Travel does involve some flexibility. So I decided to simply enjoy the fact that I could have a more leisurely morning up at Lake Bled. I enjoyed breakfast at my hotel, and then walked around the lake a little bit in the sunshine.

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After a little bit of meandering I headed back to the bus stop. I had to make my way back down to Ljubljana before I could head to Zagreb.

Again I enjoyed the ride through the mountains with beautiful views on that particular sunny day.

Arriving in Ljubljana I was supposed to only have less than an hour to wait for my bus. I used the bathrooms in the train station (actually free–which in Europe is a bit of a novelty), and grabbed something to drink from a vending machine so I would be set for the bus.

However, the bus ended up being more than thirty minutes late. I boarded, heading up to the second story (as it was a double decker which I thought was fun). I had to shoo a lady out of my pre-booked seat, and felt a little bad, but as I had paid more I wasn’t going to be nice about it.

After that we set out. I listened to an audiobook and enjoyed the views out my window. And then we hit the border.

Now, this was March 11th. Coronavirus had just begun to spread worldwide and was beginning to create some panic. My mother in fact had messaged me mentioning that the US was shutting down borders, worried that I might not be able to get home (as I’m writing this at my house in the US I’ll go ahead and assure you that I did manage to get home safely).

And of course, this meant that in Europe borders were getting tighter as well.

At the border we sat there for maybe thirty minutes on the bus. They kept shutting off the engine to save energy, making it very stuffy on the top level. We got out of Slovenia no problem, but at the Croatian border, we were held up for a while.

Finally we were allowed off the bus to get in line to hand over our passports.

I watched in horror as five people ahead of me were pulled aside and told to wait. I could barely breathe as I handed over my passport, wondering if I too was somehow going to be pulled back. I hadn’t been to Italy or other places facing pretty extreme cases, but I wasn’t sure what their criteria were for pulling people.

Instead, I was waved through and headed over to wait with the rest of the passengers. We watched on as two of those held back were sent over to us, and then the other three were left standing awkwardly by the immigration booth. Two girls who looked maybe my age or younger, and then a young nun wearing a facemask. The three of them stood waiting for maybe fifteen or twenty minutes. I felt awful for the three of them, probably unsure what was happening. I was at least glad to be off the stuffy bus for the wait, even if I was watching the time and wondering when I’d be getting safely to Zagreb.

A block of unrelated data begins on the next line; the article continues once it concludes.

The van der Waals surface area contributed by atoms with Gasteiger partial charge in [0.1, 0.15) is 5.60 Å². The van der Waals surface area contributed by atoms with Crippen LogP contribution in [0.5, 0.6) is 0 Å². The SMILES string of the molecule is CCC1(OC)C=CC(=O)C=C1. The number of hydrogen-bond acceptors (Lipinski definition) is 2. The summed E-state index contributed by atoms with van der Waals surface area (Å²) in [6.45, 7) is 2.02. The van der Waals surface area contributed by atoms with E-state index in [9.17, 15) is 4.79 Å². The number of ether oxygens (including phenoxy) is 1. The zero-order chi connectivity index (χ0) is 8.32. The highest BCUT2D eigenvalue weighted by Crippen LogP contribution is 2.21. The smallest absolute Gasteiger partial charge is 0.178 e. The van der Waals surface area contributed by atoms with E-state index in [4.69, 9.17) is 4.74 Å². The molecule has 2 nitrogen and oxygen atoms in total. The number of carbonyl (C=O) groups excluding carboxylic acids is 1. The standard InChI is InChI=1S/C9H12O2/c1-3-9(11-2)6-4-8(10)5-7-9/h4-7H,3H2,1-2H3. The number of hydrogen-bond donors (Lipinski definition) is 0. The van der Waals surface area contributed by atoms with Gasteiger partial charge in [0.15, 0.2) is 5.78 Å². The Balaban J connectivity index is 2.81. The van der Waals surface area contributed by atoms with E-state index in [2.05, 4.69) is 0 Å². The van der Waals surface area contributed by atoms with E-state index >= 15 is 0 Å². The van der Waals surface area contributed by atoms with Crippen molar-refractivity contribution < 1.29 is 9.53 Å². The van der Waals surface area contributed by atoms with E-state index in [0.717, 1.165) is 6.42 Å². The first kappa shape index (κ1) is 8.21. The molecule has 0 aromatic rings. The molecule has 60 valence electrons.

Sure enough, a few minutes later the girls came back over to join us and began to gather their bags from the bus. I eavesdropped a bit and heard that they had been told they needed to go into quarantine and could not pass the border. I guess both of them were from Germany, where the numbers of infections were higher at the moment, and for that reason weren’t being allowed into Croatia.

The bus driver, did at least kindly drive them (with all of the rest of us) back over the border and dropped them at a gas station and then did a loop to go back through.

The whole process was disconcerting and scary. I breathed a sigh of relief once we were through, but it put us more than an hour late on our schedule.

We arrived in Zagreb late in the afternoon, getting into evening time. Of course, the tram was packed with commuters, but I shoved my way on with my suitcase and paid for a ticket with the driver regardless.

Thankfully, a few minutes later we were in the commercial center and I was able to disembark and go find my hostel.

I was staying right across from the cathedral, which was beautiful. I did snap one picture of it before heading inside. Interestingly enough there was an earthquake there not long after my visit and I read that the cathedral suffered some damage. Even though it was a brief glance, I am glad I saw it before the quake.


I stayed in Kaptol Hostel, though I went ahead and paid for a private room rather than doing a dorm. I’d opted to treat myself on the trip and pay a little more for privacy and a good night’s sleep.

Once checked in I put on some clean clothes and headed out to find a nice dinner. As it was my final night in Croatia, I wanted to use up all my kuna before heading over the border yet again.

So I headed out to find food. I’d asked at my hostel for a recommendation, but unfortunately they owned a restaurant down below and would only recommend that one to me. So I set off to find my own. Which is how I ended up at Restoran Lanterna na Dolcu.

I was the only one there, but they had good reviews, and the food sounded good. I took a seat down in their fun old cellar and had a glass of Croatian wine.